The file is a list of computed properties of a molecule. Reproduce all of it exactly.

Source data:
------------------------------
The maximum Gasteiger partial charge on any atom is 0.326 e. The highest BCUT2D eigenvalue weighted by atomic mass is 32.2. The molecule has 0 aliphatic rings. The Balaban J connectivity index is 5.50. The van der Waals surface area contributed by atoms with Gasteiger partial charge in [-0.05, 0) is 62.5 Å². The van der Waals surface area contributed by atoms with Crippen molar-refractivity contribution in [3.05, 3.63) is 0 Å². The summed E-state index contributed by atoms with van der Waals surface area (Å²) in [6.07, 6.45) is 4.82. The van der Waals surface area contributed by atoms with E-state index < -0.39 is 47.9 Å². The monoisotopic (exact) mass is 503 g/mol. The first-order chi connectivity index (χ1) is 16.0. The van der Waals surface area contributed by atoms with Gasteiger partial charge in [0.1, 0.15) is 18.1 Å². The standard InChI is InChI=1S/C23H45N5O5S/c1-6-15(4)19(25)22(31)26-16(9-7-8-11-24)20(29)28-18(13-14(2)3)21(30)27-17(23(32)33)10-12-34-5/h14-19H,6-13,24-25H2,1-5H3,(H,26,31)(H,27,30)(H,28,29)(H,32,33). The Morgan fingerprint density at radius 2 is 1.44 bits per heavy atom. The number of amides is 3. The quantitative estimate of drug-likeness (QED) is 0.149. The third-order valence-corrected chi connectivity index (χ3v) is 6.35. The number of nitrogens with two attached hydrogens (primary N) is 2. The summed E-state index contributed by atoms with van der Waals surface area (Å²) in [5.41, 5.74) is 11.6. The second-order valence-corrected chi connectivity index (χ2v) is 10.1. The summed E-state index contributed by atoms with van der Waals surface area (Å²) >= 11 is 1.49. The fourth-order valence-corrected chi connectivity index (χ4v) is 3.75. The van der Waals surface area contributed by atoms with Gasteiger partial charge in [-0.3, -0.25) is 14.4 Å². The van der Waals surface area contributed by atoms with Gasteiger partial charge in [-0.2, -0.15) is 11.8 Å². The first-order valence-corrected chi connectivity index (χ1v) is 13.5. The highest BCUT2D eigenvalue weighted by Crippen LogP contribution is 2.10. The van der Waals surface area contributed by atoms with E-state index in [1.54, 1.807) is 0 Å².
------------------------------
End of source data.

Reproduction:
The maximum Gasteiger partial charge on any atom is 0.326 e. The highest BCUT2D eigenvalue weighted by atomic mass is 32.2. The molecule has 0 aliphatic rings. The Balaban J connectivity index is 5.50. The van der Waals surface area contributed by atoms with Gasteiger partial charge in [-0.05, 0) is 62.5 Å². The van der Waals surface area contributed by atoms with Crippen molar-refractivity contribution in [3.05, 3.63) is 0 Å². The summed E-state index contributed by atoms with van der Waals surface area (Å²) in [6.07, 6.45) is 4.82. The van der Waals surface area contributed by atoms with E-state index < -0.39 is 47.9 Å². The monoisotopic (exact) mass is 503 g/mol. The first-order chi connectivity index (χ1) is 16.0. The van der Waals surface area contributed by atoms with Gasteiger partial charge in [0.1, 0.15) is 18.1 Å². The standard InChI is InChI=1S/C23H45N5O5S/c1-6-15(4)19(25)22(31)26-16(9-7-8-11-24)20(29)28-18(13-14(2)3)21(30)27-17(23(32)33)10-12-34-5/h14-19H,6-13,24-25H2,1-5H3,(H,26,31)(H,27,30)(H,28,29)(H,32,33). The Morgan fingerprint density at radius 2 is 1.44 bits per heavy atom. The number of amides is 3. The quantitative estimate of drug-likeness (QED) is 0.149. The third-order valence-corrected chi connectivity index (χ3v) is 6.35. The number of nitrogens with two attached hydrogens (primary N) is 2. The summed E-state index contributed by atoms with van der Waals surface area (Å²) in [5.41, 5.74) is 11.6. The second-order valence-corrected chi connectivity index (χ2v) is 10.1. The summed E-state index contributed by atoms with van der Waals surface area (Å²) >= 11 is 1.49. The fourth-order valence-corrected chi connectivity index (χ4v) is 3.75. The van der Waals surface area contributed by atoms with Gasteiger partial charge in [-0.3, -0.25) is 14.4 Å². The van der Waals surface area contributed by atoms with Gasteiger partial charge in [-0.2, -0.15) is 11.8 Å². The first-order valence-corrected chi connectivity index (χ1v) is 13.5. The highest BCUT2D eigenvalue weighted by Crippen LogP contribution is 2.10. The van der Waals surface area contributed by atoms with E-state index in [1.54, 1.807) is 0 Å².